In other words, white people, as a matter of course, get the benefit of a culture-wide affirmative action program their entire lives. Most people do not want to admit that their successes are at least partly due to the benefits of affirmative action. This does not change the facts: Every day is White Guy Day. Put your hands over your ears, close your eyes and sing LALALALA as loud as you can, it's still true.






*Not actually true.

**Or serious annoyance.

***Leaving aside the privilege of wealth for the purposes of this discussion. Not that I'm willing to cede that wealth is generally "deserved" in our form of capitalism, or that such wealth should entitle one to privileges above and beyond the common person. Another discussion for another day.

16 comments:

  1. Things like the feminist movement, black rights, hispanic rights, basically any minority's rights, rights for the disabled, rights for different sexualities, etc. would be less threatening to the average straight, able-bodied white guy if they didn't carry the names of "opposition."

    I'm perfectly able to understand that, "Oh, feminism is a fight for equality," but most men are borderline retarded (or mentally challenged, for the thin-skinned). The average guy sees "feminism" and focuses on the "fem-" part. He sees women organizing under a woman banner and thinks, "Wait a second, they're trying to treat me as badly as they've been treated!"

    I think this is why men who can recognize there is inequality are sometimes simultaneously hostile towards the empowerment movements.

    Plus, what guy is going to want to be a part of something called "feminism," or what white person would want to join in the fight for "black rights?" Clearly very few, because you have to be very secure in yourself in order to identify with someone different from you, and straight, able-bodied white men are not secure, and why should we be? We don't deserve our lot in life, and if all those people we stepped on suddenly get treated as equals... what will be our fate?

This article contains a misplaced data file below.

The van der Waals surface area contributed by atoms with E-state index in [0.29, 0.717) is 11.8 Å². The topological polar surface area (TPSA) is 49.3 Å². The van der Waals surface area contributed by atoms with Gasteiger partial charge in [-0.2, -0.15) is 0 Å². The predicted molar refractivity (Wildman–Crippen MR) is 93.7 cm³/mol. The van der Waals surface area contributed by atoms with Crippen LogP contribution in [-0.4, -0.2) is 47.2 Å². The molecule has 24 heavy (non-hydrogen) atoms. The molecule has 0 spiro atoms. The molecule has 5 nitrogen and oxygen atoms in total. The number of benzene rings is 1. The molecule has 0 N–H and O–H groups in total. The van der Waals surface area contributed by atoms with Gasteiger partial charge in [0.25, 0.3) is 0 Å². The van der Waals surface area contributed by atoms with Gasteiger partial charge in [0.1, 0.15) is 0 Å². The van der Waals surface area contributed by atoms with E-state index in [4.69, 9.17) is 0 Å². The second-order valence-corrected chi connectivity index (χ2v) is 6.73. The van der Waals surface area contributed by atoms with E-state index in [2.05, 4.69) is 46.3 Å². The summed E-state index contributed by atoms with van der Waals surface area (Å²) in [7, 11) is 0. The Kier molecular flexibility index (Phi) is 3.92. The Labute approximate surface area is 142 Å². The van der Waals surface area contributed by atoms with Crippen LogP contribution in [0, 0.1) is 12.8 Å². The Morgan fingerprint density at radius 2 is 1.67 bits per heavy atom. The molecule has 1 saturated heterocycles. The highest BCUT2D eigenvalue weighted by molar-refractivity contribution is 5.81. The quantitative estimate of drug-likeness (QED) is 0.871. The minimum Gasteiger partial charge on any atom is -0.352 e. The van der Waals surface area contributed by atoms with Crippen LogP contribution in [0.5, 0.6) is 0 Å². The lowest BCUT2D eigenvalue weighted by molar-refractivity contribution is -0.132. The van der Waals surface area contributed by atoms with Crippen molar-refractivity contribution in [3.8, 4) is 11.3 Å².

I think the privileged fear losing their privilege because they worry that those they stepped on will treat them the same way. In some respects, this is a valid concern, unless you honestly hold to the myth that non-white, female, disabled and homosexual people are somehow better. They aren't, they're exactly the same, and the potential for them to flaunt privilege is there.

    If anything, you should be insulted by white men like me who are not in the least bit threatened by the adorable attempts to fight an impossible battle. I'll even join in on the opposition's side because I like an underdog, but I don't honestly beileve there will ever be equality. Equality is a fine ideal, and if I could snap my fingers and make it so I would... but something tells me we will always live in a world where some have more, and that they have more because they're good at keeping other people down.